Tag Archives: NFCI

Chicago Fed National Financial Conditions Index (NFCI)

The St. Louis Fed’s Financial Stress Index (STLFSI) is one index that is supposed to measure stress in the financial system.  Its reading as of the August 9, 2018 update (reflecting data through August 3, 2018) is -1.214.

Of course, there are a variety of other measures and indices that are supposed to measure financial stress and other related issues, both from the Federal Reserve as well as from private sources.

Two other indices that I regularly monitor include the Chicago Fed National Financial Conditions Index (NFCI) as well as the Chicago Fed Adjusted National Financial Conditions Index (ANFCI).

Here are summary descriptions of each, as seen in FRED:

The National Financial Conditions Index (NFCI) measures risk, liquidity and leverage in money markets and debt and equity markets as well as in the traditional and “shadow” banking systems. Positive values of the NFCI indicate financial conditions that are tighter than average, while negative values indicate financial conditions that are looser than average.

The adjusted NFCI (ANFCI). This index isolates a component of financial conditions uncorrelated with economic conditions to provide an update on how financial conditions compare with current economic conditions.

For further information, please visit the Federal Reserve Bank of Chicago’s web site:

http://www.chicagofed.org/webpages/publications/nfci/index.cfm

Below are the most recently updated charts of the NFCI and ANFCI, respectively.

The NFCI chart below was last updated on August 15, 2018 incorporating data from January 8, 1971 through August 10, 2018, on a weekly basis.  The August 10, 2018 value is -.86:

NFCI_8-15-18 -.86

Data Source: FRED, Federal Reserve Economic Data, Federal Reserve Bank of St. Louis; accessed August 15, 2018:

http://research.stlouisfed.org/fred2/series/NFCI

The ANFCI chart below was last updated on August 15, 2018 incorporating data from January 8,1971 through August 10, 2018, on a weekly basis.  The August 10 value is -.65:

ANFCI_8-15-18 -.65

Data Source: FRED, Federal Reserve Economic Data, Federal Reserve Bank of St. Louis; accessed August 15, 2018:

http://research.stlouisfed.org/fred2/series/ANFCI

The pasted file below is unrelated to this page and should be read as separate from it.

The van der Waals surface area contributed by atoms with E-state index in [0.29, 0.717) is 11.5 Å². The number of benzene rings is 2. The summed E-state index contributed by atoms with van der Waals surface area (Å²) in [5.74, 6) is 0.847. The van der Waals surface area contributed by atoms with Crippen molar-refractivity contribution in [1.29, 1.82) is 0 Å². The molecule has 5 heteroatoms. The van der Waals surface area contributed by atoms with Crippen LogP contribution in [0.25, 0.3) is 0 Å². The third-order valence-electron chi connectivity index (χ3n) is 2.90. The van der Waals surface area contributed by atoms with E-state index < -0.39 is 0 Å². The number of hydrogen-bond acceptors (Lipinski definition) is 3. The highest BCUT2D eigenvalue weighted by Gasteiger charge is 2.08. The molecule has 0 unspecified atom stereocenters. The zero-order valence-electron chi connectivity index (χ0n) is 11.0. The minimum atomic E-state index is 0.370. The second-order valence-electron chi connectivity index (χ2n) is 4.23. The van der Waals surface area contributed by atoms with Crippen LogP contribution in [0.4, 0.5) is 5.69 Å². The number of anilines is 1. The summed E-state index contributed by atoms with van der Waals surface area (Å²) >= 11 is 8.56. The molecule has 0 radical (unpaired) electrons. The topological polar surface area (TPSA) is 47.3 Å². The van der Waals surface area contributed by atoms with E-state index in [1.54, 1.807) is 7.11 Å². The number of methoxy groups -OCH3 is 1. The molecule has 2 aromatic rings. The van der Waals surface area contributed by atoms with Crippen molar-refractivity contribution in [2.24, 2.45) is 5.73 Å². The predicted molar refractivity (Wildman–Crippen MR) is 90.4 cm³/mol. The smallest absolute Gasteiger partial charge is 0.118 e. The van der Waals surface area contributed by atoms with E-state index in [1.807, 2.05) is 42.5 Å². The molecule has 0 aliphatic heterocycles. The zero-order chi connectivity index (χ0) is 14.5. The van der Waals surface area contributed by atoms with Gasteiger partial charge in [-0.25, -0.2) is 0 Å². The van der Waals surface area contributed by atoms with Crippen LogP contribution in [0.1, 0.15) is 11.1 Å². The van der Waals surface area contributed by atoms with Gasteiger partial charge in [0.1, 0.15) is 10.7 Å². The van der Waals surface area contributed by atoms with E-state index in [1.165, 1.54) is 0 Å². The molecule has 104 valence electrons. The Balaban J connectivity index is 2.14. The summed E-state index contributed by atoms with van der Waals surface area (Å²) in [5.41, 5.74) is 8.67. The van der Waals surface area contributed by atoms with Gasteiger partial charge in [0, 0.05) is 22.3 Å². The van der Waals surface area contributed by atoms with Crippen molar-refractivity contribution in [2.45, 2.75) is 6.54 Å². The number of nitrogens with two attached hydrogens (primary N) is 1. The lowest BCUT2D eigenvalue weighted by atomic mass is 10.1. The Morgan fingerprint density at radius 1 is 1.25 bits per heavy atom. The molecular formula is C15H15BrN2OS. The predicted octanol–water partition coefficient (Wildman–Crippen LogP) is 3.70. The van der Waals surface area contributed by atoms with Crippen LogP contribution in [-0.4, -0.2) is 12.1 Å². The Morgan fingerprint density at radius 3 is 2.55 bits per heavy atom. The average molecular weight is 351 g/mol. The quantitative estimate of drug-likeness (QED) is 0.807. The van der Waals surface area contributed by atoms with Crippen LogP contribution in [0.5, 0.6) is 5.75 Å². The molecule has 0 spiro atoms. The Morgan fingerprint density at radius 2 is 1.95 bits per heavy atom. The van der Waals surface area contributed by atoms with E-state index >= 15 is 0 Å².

_________

I post various indicators and indices because I believe they should be carefully monitored.  However, as those familiar with this site are aware, I do not necessarily agree with what they depict or imply.

_____

The Special Note summarizes my overall thoughts about our economic situation

SPX at 2818.37 as this post is written

Chicago Fed National Financial Conditions Index (NFCI)

The St. Louis Fed’s Financial Stress Index (STLFSI) is one index that is supposed to measure stress in the financial system.  Its reading as of the August 2, 2018 update (reflecting data through July 27, 2018) is -1.208.

Of course, there are a variety of other measures and indices that are supposed to measure financial stress and other related issues, both from the Federal Reserve as well as from private sources.

Two other indices that I regularly monitor include the Chicago Fed National Financial Conditions Index (NFCI) as well as the Chicago Fed Adjusted National Financial Conditions Index (ANFCI).

Here are summary descriptions of each, as seen in FRED:

The National Financial Conditions Index (NFCI) measures risk, liquidity and leverage in money markets and debt and equity markets as well as in the traditional and “shadow” banking systems. Positive values of the NFCI indicate financial conditions that are tighter than average, while negative values indicate financial conditions that are looser than average.

The adjusted NFCI (ANFCI). This index isolates a component of financial conditions uncorrelated with economic conditions to provide an update on how financial conditions compare with current economic conditions.

For further information, please visit the Federal Reserve Bank of Chicago’s web site:

http://www.chicagofed.org/webpages/publications/nfci/index.cfm

Below are the most recently updated charts of the NFCI and ANFCI, respectively.

The NFCI chart below was last updated on August 8, 2018 incorporating data from January 8, 1971 through August 3, 2018, on a weekly basis.  The August 3, 2018 value is -.84: